City Guide to Edinburgh, Scotland

City Guide to Edinburgh, Scotland

Edinburgh Art Festival: Man Ray Portraits Review

By Vivien Devlin - Posted on 21 June 2013

Virginia Woolf by Man Ray, front cover Time Magazine 1937.
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“To create is divine, to reproduce is human." - Man Ray

A major retrospective of Portraits by the legendary American photographer Man Ray has opened at the Scottish National Portrait Gallery, Edinburgh, running until 22nd September as part of the Edinburgh Art Festival, 2013.

Curated by the National Portrait Gallery, London, around one hundred photographs as well as vintage magazines and illustrative ephemera, have been sourced from galleries, museums and private collections worldwide.

Oozing effortless glamour, style and sophistication, this is a fascinating selection of famous faces, celebrities and socialites from the world of arts, music, literature and fashion over 50 years, c. 1918 – 1968.

Man Ray (Michael Emmanuel Raditzky), was born in Philadelphia in 1890. He studied painting in New York inspired by European contemporary artists and through his friendship with Marcel Duchamp he embraced Dadaism, the radical anti-art movement.

In 1921, he followed the pilgrimage of American expatriate artists and writers to Paris, as one of the Lost Generation – Stein, Hemingway, Fitzgerald, et al, - to join the Modernist, avant garde society of intellectuals and romantics. As Stein believed, “It’s not so much what Paris gives you, as what it doesn’t take away.”

In Paris, Ray gave up a career in painting to concentrate on his own innovative style of photography, through which he aimed to “treat the camera as he treated the paintbrush, a mere instrument at the service of his mind”.

This exhibition celebrates the inspirational, artistic era of Paris between the wars, with close up shots of Picasso, Duchamp, Dali, Matisse, Cocteau, Schoenberg, Stravinsky – all in serious thoughtful mode, never looking at the camera lens. James Joyce sits in profile, head bent forward, a pose due allegedly to a recent eye operation.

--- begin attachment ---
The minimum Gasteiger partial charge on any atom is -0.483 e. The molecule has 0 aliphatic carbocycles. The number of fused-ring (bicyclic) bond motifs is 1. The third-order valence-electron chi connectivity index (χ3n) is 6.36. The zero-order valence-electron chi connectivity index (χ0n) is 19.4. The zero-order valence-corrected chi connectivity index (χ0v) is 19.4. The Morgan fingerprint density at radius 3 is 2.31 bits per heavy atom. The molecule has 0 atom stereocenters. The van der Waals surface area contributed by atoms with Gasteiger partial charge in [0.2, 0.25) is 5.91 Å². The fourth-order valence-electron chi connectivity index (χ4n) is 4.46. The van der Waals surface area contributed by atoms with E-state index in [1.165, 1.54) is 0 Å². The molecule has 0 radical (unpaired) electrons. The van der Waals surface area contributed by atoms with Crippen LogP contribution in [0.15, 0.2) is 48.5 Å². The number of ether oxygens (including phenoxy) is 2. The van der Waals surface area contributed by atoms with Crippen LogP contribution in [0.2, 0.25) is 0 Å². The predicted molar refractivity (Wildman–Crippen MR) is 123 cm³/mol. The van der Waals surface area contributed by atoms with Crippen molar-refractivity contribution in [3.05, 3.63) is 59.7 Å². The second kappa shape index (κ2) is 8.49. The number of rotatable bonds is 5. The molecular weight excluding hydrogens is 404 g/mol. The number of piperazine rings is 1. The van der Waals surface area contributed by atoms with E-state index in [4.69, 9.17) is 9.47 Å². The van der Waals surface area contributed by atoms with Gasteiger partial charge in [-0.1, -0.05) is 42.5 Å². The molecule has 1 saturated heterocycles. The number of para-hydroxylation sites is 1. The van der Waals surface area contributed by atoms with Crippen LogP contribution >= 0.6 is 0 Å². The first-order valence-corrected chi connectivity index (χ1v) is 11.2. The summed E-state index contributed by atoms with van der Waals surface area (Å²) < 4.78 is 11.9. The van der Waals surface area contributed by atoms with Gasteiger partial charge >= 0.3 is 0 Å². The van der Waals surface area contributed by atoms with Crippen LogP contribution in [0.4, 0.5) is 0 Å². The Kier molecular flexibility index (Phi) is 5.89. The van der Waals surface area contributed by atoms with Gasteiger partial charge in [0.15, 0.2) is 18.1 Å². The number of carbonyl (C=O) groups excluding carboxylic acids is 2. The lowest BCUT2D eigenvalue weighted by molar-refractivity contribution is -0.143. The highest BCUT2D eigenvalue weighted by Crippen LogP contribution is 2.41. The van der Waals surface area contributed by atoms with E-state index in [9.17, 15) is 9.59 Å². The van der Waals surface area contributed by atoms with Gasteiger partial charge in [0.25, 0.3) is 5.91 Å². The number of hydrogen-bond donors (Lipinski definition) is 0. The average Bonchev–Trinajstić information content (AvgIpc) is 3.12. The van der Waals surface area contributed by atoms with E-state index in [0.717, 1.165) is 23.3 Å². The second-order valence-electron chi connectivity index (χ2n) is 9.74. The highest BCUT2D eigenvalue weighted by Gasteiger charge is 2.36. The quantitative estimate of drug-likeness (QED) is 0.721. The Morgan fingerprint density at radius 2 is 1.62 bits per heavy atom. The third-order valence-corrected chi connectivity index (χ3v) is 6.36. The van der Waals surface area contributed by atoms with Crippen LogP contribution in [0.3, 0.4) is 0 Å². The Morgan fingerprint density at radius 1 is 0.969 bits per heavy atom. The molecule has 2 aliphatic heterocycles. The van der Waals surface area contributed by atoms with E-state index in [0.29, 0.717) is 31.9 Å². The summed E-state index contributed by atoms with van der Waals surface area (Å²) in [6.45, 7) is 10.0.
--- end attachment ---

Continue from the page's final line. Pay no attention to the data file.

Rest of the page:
A rather revealing domestic scene shows Gertrude Stein in her famous art-lined Salon in 1922, sitting relaxed with a bemused half smile on her face, a cup of coffee and glass of wine to hand. Opposite, looking stern and uncomfortable is her beloved companion, Alice B Toklas, without any refreshment.

The beauty of women’s faces and figures illustrates May Ray’s skill to capture the essence of gentle femininity and emotional sexuality. Many of the finest intimate nude images, understandably, are of his lover and muse, Lee Miller, whom he met in 1929 when she became his assistant and model. Here her stunning beauty and slender body is the focus of subtle, shadowy life studies which evoke his genuine passion for the subject.

The Exhibition Poster image is a Solarised portrait of Lee Miller, a technique in photo development he devised, where the light and dark tones are reversed to create a shimmering, sleek, metallic effect.

Through commissions for Vogue and Harper’s Bazaar, he was able to experiment with dramatic lighting, clothes and jewellery - Nancy Cunard with dark eyeliner and both arms laden with huge bracelets is eccentrically stylish and shows his eye for fashion.

In 1943 Man Ray came to London to show an exhibition of his work, where he met Virginia Woolf; despite a dislike of having her photograph taken, he persuaded her to visit his studio.

In this unusual portrait of the novelist, she is elegantly dressed and her face made up with glossy lipstick. The right hand is poised mid-air as if holding a pen, and her brooding eyes denote sharp intelligence. “By far the best taken of her” remarked her husband Leonard, and the iconic image was reproduced for the front cover of Time magazine in April 1937.

His fascination with Hollywood and the movie industry is also covered, alongside images of film stars, Ava Gardner and Catherine Deneuve. While he travelled widely between Europe and USA exhibiting his work, Paris was always his spiritual home, where, after his death in 1976, he was buried at Montparnasse Cemetery.

This is a unique opportunity to view such an extensive and inspiring collection of Man Ray Portraits which clearly demonstrates his experimental and dramatically surreal approach to the fine art of photography.

Man Ray Portraits is at the Scottish National Portrait Gallery, 22 June - 22 September 2013.